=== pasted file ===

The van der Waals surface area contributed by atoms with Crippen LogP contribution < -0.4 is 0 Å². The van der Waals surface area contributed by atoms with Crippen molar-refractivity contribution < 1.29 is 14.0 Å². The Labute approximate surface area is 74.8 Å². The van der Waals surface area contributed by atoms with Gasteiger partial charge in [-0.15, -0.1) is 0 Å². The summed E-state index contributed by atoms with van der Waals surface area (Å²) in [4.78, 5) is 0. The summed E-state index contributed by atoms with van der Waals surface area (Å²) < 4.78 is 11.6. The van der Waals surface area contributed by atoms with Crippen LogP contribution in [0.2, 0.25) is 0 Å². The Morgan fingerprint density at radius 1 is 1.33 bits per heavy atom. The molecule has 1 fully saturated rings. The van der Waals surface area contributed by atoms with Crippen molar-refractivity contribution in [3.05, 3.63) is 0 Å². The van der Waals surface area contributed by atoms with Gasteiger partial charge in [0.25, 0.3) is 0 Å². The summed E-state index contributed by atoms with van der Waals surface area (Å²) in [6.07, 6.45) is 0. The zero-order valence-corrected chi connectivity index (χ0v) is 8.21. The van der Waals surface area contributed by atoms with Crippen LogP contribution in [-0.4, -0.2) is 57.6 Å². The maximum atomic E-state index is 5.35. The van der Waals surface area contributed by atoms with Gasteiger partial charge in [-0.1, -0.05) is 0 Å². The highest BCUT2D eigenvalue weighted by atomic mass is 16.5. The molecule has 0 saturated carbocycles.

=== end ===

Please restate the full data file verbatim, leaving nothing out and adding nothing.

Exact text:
The van der Waals surface area contributed by atoms with Crippen LogP contribution < -0.4 is 0 Å². The van der Waals surface area contributed by atoms with Crippen molar-refractivity contribution < 1.29 is 14.0 Å². The Labute approximate surface area is 74.8 Å². The van der Waals surface area contributed by atoms with Gasteiger partial charge in [-0.15, -0.1) is 0 Å². The summed E-state index contributed by atoms with van der Waals surface area (Å²) in [4.78, 5) is 0. The summed E-state index contributed by atoms with van der Waals surface area (Å²) < 4.78 is 11.6. The van der Waals surface area contributed by atoms with Crippen LogP contribution in [0.2, 0.25) is 0 Å². The Morgan fingerprint density at radius 1 is 1.33 bits per heavy atom. The molecule has 1 fully saturated rings. The van der Waals surface area contributed by atoms with Crippen molar-refractivity contribution in [3.05, 3.63) is 0 Å². The van der Waals surface area contributed by atoms with Gasteiger partial charge in [0.25, 0.3) is 0 Å². The summed E-state index contributed by atoms with van der Waals surface area (Å²) in [6.07, 6.45) is 0. The zero-order valence-corrected chi connectivity index (χ0v) is 8.21. The van der Waals surface area contributed by atoms with Crippen LogP contribution in [-0.4, -0.2) is 57.6 Å². The maximum atomic E-state index is 5.35. The van der Waals surface area contributed by atoms with Gasteiger partial charge in [-0.1, -0.05) is 0 Å². The highest BCUT2D eigenvalue weighted by atomic mass is 16.5. The molecule has 0 saturated carbocycles.